ANGLE

The B Factor in Trump’s Victory

Madhavankutty Pillai has no specialisations whatsoever. He is among the last of the generalists. And also Open chief of bureau, Mumbai  
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The underrated power of boredom among the reasons for Trump’s victory

THE DAY BEFORE the US election, as your columnist, who stood among the rank and file of the wise men certain about human reason, meditated on the victory of Hillary Clinton, it occurred to him that this election could be about the arrival of the women’s vote, given how much it was believed to have swung away from Donald Trump. As is evident now, women did vote a little more for Hillary but it was of no consequence.

There are reasons why events that would destroy a regular politician did not make the slightest dent on Trump, but who can now say with any certainty what they are. Theories on why Trump won are being floated by the same pundits who were clueless about what was changing under their feet all this while. Nicholas Nassim Taleb, author of The Black Swan and to his credit someone who was disdainful of all the polls that showed Hillary Clinton winning, has long believed that a category of people he calls ‘Intellectual Yet Idiot’ have no conception of the real world and yet have the hubris to decide its course. That what is happening everywhere is a rebellion against the phony intelligentsia who flounder in bewilderment at events like the Trump victory.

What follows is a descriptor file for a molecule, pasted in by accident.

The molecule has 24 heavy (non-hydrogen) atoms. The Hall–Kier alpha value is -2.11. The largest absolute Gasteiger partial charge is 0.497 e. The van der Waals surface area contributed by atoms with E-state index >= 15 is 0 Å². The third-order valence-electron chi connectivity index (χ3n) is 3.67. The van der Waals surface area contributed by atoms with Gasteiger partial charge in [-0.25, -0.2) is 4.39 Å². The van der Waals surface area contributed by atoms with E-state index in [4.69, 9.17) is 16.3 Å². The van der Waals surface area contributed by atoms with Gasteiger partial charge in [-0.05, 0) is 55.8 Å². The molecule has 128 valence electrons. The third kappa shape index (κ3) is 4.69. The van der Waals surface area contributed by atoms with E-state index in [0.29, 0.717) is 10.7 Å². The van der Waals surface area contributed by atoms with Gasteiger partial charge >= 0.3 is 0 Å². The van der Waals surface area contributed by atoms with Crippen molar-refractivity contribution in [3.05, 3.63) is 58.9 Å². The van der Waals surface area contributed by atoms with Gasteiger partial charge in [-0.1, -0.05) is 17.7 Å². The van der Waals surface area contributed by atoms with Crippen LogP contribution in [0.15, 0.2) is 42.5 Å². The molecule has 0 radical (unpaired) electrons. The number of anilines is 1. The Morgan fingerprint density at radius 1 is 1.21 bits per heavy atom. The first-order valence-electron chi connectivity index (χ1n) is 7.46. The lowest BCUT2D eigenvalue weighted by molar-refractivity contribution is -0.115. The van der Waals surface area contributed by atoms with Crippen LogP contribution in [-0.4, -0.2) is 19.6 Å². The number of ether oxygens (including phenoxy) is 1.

But even that is a theory like any other. Some liberals in the United States expected that the election would be a referendum on racial hierarchy with White Americans wanting to turn back the tide of them losing their place at the top. Others lean on the economic argument, the security of the majority, which is made up of the White working- and retiree middle- class. Or the trust deficit that Clinton had, the lack of enthusiasm among Blacks and Hispanics even though the majority of the minority were behind her. Deconstructing the collective wisdom of a people is difficult but there is one factor which is inevitably present in every election, and that is boredom.

Pollsters can give it the fancy name of anti-incumbency, but boredom is all that it means. Some societies get bored fast. Like Kerala, where they change governments like clockwork with every election. Or Tamil Nadu, where Jayalalithaa managed to bribe the voter out of this trend. You can see it when Uttar Pradesh removes a Mayawati, who was firm on law and order, to bring in a party that had a history of goonda raj.

In the US in recent times, eight years is what they gave every president before changing parties. In the last 35 years, there was one exception to this. Against an entertainer like Trump, the predictable Hillary promised four more years of exactly what Americans had been living under. A citizenry also wants excitement from its politics. Boredom isn’t the only reason, but it provides the fodder that showmen like Trump feed off.

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